Most Jews think that accounts of miracles of healing only happen to Orthodox Jews, or through Orthodox Rabbis. Here is an account involving me, the Reform Rabbi of a Reform synagogue, and a very spiritual Reform Jew in my congregation, as related by her Orthodox daughter:
Her hip began to hurt. Really hurt. My mother was not a complainer, but the fierce, piercing pain became unbearable. I took her to the surgeon, and he x-rayed her on the spot. “Bad news, Rita,” he said. “You’re going to need another hip replacement.”
“But doctor,” my mother stammered, “you told me I would never need another surgery!”
“Nobody expected you to live this long,” Dr. Schwartz replied.
My mother countered that she was not a candidate for more surgery. Her heart could not withstand it. The surgeon explained that the cartilage had worn away, and there was bone scraping against metal. “It’s going to hurt,” he concluded. The only alternative to surgery would be to take heavy pain medication.
“But doctor, that would be dangerous for me!” my mother wailed. “I don’t want to be woozy, because I’m afraid of losing my balance. I can not afford another fall!”
Dr. Schwartz had no other alternatives up his sleeve. He suggested my mother go home and think about what she wanted to do. Upon her arrival home, she phoned her long time mentor and rabbi at Temple Akiba.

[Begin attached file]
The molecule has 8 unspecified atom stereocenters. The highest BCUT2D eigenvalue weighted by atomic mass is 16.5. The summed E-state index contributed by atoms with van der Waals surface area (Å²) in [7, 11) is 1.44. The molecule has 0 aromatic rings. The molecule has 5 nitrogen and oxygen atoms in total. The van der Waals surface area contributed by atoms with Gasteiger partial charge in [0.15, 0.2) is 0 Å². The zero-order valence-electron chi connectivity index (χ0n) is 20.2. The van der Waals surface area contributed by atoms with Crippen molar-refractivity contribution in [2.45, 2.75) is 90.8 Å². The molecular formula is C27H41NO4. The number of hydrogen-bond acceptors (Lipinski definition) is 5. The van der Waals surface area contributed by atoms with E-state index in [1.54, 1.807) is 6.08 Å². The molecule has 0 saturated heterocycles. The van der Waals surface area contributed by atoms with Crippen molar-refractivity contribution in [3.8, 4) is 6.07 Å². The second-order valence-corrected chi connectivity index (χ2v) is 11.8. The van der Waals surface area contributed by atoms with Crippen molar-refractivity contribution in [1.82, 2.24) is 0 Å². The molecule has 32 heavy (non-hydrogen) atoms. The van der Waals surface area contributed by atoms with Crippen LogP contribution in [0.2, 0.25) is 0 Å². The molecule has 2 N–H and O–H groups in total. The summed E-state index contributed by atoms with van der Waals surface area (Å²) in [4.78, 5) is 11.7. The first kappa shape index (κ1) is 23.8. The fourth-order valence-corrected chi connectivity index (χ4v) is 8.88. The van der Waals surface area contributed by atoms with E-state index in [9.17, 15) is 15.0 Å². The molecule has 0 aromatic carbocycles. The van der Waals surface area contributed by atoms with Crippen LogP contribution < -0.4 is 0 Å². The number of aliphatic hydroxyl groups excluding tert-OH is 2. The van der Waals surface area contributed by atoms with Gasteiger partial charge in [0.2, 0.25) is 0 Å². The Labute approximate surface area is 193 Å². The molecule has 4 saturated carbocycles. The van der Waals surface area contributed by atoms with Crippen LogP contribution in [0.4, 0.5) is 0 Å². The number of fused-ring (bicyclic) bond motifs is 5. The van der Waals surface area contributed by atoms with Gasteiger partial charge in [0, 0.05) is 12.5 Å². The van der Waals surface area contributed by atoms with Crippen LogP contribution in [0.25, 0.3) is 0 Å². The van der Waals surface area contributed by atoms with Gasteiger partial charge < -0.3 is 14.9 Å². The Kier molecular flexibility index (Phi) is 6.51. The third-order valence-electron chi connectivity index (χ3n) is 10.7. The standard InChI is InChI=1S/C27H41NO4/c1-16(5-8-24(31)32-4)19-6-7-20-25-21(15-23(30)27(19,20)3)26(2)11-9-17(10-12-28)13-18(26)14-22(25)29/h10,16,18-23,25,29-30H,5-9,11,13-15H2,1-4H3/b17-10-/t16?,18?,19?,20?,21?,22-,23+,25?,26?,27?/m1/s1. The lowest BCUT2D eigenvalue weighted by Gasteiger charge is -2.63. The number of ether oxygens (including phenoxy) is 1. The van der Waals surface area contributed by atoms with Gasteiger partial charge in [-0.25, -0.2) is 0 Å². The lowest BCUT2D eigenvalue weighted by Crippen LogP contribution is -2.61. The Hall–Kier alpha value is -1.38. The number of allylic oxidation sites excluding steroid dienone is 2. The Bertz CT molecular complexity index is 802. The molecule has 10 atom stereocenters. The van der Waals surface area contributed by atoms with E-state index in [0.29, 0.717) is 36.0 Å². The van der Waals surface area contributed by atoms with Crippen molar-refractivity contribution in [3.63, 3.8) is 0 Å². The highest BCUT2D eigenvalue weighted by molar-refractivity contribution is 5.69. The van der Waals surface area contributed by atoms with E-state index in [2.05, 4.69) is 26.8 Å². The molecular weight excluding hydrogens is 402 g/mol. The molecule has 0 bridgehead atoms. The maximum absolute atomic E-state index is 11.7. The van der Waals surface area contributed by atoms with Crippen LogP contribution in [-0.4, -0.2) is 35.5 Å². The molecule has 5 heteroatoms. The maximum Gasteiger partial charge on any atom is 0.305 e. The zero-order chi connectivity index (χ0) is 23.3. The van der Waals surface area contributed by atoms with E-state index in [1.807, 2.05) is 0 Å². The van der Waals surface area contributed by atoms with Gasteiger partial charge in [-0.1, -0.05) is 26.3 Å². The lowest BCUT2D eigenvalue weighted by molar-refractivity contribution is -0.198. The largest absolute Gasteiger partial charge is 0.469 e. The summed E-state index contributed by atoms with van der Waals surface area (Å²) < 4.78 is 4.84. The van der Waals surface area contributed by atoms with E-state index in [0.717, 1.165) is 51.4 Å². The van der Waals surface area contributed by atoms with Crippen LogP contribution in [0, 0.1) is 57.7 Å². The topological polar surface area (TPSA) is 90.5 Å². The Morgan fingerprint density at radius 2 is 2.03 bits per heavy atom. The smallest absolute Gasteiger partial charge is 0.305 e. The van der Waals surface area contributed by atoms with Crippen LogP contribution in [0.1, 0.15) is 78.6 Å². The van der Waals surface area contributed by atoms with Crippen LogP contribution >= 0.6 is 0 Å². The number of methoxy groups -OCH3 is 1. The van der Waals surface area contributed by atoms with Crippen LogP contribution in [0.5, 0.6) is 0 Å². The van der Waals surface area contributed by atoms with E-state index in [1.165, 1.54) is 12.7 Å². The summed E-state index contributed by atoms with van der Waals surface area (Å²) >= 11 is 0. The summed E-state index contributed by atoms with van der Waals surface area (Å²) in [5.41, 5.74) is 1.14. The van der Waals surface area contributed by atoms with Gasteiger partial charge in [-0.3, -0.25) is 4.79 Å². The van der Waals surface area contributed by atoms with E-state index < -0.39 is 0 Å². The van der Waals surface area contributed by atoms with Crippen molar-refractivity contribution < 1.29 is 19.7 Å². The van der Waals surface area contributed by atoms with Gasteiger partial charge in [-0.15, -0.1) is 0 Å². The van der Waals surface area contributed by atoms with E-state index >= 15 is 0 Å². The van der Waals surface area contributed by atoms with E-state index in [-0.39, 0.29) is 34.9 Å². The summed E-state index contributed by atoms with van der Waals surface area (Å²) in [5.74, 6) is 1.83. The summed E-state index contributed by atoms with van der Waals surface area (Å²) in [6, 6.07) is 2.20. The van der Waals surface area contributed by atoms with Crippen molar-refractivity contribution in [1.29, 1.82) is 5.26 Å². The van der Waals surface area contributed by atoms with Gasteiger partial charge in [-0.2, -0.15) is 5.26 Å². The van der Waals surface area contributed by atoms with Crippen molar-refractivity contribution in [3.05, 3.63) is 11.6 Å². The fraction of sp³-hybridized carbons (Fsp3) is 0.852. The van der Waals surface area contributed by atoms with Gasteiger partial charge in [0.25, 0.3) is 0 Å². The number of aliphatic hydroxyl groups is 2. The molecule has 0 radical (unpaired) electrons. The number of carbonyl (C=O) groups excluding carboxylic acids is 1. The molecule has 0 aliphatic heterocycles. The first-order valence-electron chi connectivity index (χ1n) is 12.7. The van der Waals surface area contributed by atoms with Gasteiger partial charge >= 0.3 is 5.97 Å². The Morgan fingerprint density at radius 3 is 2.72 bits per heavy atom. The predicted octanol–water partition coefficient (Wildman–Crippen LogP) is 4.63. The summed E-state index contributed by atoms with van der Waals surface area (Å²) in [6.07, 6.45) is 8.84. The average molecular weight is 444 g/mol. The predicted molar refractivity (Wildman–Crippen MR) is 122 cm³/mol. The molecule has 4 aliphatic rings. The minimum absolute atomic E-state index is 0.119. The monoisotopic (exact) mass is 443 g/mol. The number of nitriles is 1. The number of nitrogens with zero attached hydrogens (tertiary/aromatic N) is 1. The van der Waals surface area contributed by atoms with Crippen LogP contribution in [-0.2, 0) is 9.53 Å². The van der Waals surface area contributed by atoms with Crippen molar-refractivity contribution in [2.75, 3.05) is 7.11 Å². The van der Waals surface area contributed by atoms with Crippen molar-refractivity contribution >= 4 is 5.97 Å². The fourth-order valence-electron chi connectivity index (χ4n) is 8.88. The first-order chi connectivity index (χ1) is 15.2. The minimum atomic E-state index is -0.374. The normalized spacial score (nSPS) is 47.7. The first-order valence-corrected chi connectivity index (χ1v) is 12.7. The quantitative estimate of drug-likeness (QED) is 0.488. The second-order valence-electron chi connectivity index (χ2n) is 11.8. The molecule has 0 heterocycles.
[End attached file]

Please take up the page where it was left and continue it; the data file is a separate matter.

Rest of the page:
Rabbi Maller offered a solution. “Rivka,” he said, “I will pray for you. Also, get your daughters together, your grandkids, and your friends and relatives, and ask them to pray for you at sunset that your hip pain go away. Sunset is a very powerful time for prayer. A short prayer is fine. You know, the shortest prayer in the Bible was when Moses prayed for his sister Miriam, saying: ’God, please heal her.’ ”
And so it was. My mother recruited all of us for the sunset prayer. Each day she opened the Los Angeles Times to the weather page with the sunrise and sunset times, and rested it on her kitchen table. At first, she would put in occasional reminder calls just before sunset.
Then my children would remind me, as they noticed the sun setting. “Mommy,” they would announce, “it’s time to pray for Bubby.” They would look heavenwards and say aloud, “Hashem, please help Bubby’s hip to feel better.”
Not long after we started our campaign, my mother’s hip pain went away. There was no physiological reason for that searing pain to subside. But it did. She was hesitant to talk about it, for fear that somehow that would cause the pain to return. But it didn’t. Once in a while she took a pain killer, but not often.
My mother lived for two more years, until shortly after her 85th birthday. I thanked Rabbi Maller, expressing my gratitude for his suggestion, and his prayers, which improved the quality of my mother’s life dramatically. I was sorry I hadn’t thought of a prayer campaign myself.
So, what I do to help others is I pass along the story of my mother and the sunset prayers. And now I have passed it along to you.
Jolie Greiff is a freelance writer and community social worker. She lives with her family in Ramat Beit Shemesh.